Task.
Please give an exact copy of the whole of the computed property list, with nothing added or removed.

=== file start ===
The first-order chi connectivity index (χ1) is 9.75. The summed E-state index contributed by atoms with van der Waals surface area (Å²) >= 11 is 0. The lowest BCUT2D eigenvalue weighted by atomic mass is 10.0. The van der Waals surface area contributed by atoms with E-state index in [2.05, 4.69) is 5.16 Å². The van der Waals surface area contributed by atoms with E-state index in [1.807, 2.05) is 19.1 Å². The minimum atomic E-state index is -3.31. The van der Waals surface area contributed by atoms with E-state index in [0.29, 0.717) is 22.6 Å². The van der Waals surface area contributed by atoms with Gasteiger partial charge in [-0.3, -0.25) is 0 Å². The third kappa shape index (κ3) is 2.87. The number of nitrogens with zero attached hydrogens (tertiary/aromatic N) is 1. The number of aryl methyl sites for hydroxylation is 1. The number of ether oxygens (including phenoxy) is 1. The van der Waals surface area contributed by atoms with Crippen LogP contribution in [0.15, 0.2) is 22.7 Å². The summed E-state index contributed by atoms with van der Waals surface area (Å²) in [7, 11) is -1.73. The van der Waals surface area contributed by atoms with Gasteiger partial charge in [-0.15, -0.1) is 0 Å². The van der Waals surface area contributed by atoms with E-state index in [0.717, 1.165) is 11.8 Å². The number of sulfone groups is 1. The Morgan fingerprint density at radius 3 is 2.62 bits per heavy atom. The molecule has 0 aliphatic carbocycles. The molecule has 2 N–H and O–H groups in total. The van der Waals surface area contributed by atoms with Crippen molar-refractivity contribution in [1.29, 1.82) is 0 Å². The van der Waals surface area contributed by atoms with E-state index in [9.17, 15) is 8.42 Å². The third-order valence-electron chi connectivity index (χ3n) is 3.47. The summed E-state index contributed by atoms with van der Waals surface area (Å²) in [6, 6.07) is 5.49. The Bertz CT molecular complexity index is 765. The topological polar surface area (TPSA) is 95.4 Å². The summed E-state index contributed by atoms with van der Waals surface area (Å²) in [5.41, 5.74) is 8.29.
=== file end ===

The first-order chi connectivity index (χ1) is 9.75. The summed E-state index contributed by atoms with van der Waals surface area (Å²) >= 11 is 0. The lowest BCUT2D eigenvalue weighted by atomic mass is 10.0. The van der Waals surface area contributed by atoms with E-state index in [2.05, 4.69) is 5.16 Å². The van der Waals surface area contributed by atoms with E-state index in [1.807, 2.05) is 19.1 Å². The minimum atomic E-state index is -3.31. The van der Waals surface area contributed by atoms with E-state index in [0.29, 0.717) is 22.6 Å². The van der Waals surface area contributed by atoms with Gasteiger partial charge in [-0.3, -0.25) is 0 Å². The third kappa shape index (κ3) is 2.87. The number of nitrogens with zero attached hydrogens (tertiary/aromatic N) is 1. The number of aryl methyl sites for hydroxylation is 1. The number of ether oxygens (including phenoxy) is 1. The van der Waals surface area contributed by atoms with Crippen LogP contribution in [0.15, 0.2) is 22.7 Å². The summed E-state index contributed by atoms with van der Waals surface area (Å²) in [7, 11) is -1.73. The van der Waals surface area contributed by atoms with Gasteiger partial charge in [-0.15, -0.1) is 0 Å². The van der Waals surface area contributed by atoms with E-state index in [0.717, 1.165) is 11.8 Å². The number of sulfone groups is 1. The Morgan fingerprint density at radius 3 is 2.62 bits per heavy atom. The molecule has 0 aliphatic carbocycles. The molecule has 2 N–H and O–H groups in total. The van der Waals surface area contributed by atoms with Crippen molar-refractivity contribution in [1.29, 1.82) is 0 Å². The van der Waals surface area contributed by atoms with E-state index in [9.17, 15) is 8.42 Å². The third-order valence-electron chi connectivity index (χ3n) is 3.47. The summed E-state index contributed by atoms with van der Waals surface area (Å²) in [6, 6.07) is 5.49. The Bertz CT molecular complexity index is 765. The topological polar surface area (TPSA) is 95.4 Å². The summed E-state index contributed by atoms with van der Waals surface area (Å²) in [5.41, 5.74) is 8.29.